The American consumer movement has gone "too far, too fast," according to a U.S. Chamber of Commerce official.
In a speech last week in London, Jeffrey H. Joseph, director of government and regulatory affairs of the Chamber, said that the American public is beginning to take a serious look at the cost of regulation.
"Frankly," Joseph said, "there is a growing number of Americans who once defined the problem as providing protection for the consumer, but are now perceiving the greater problem to be the hidden cost to society for regulating the conduct and practices of American business."
Joseph said the "consumer crusaders' armor has begun to look badly tarnished."
The defeat in congress of the consumer agency bill earlier this year was cited by Joseph as an indication of the movement away from consumer legislation, which he said had earlier "poured out of congress affecting everything from seat belts to swimming pool slides."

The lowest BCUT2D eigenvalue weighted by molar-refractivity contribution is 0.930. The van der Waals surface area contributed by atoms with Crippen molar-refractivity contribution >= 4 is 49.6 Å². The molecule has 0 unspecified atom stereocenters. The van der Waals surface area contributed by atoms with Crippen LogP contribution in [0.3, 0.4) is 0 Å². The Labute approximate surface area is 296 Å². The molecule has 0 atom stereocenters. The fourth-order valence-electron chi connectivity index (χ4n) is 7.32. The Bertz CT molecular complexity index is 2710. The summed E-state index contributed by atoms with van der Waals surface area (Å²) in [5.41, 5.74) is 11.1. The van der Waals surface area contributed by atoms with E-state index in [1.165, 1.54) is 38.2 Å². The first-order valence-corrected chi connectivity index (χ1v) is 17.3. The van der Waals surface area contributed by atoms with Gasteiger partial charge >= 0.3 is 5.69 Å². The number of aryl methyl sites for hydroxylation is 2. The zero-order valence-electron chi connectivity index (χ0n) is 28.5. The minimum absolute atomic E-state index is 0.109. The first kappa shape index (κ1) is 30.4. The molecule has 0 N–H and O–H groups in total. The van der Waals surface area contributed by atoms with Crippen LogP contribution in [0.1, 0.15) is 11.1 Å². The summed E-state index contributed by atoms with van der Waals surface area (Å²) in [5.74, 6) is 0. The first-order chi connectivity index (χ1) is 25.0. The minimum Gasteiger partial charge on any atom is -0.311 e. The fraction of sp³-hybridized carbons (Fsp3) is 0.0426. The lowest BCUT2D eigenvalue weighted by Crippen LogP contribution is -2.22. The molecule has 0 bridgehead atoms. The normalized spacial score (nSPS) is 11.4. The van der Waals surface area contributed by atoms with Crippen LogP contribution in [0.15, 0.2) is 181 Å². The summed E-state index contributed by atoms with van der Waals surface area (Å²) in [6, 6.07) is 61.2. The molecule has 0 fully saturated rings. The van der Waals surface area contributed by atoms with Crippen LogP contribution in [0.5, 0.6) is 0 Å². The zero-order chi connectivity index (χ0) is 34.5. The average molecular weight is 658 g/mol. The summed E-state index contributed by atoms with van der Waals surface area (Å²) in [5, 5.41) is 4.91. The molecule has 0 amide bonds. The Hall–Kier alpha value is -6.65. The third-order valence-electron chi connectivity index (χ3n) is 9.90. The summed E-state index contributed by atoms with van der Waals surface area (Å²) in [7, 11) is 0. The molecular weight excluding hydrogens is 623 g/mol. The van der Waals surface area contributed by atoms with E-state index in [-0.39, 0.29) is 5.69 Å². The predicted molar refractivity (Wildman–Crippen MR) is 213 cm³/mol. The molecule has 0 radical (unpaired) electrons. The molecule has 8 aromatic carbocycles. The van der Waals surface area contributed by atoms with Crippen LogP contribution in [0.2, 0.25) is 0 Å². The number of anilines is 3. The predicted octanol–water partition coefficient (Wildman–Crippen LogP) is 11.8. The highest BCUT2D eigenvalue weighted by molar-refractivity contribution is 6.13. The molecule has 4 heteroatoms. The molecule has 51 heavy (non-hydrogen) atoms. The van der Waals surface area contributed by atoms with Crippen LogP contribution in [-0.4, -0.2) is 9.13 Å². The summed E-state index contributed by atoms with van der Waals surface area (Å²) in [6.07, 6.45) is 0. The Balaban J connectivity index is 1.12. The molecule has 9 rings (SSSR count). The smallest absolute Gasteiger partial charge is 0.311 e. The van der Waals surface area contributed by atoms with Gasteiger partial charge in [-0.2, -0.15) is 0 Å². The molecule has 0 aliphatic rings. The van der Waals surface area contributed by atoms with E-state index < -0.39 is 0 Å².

Joseph said that in spite of the trend toward more scrutiny of regulatory efforts, "government regulation of business continues to be one of the growth areas of the American economy."
In fiscal 1979 the U.S. government will spend some $4.8 billion to operate 41 agencies, he added. "Clearly the cost of operating federal regulatory agencies is rising more rapidly than the federal budget as a whole, the population of the country, the gross national product or any applicable basis for comparison," he said.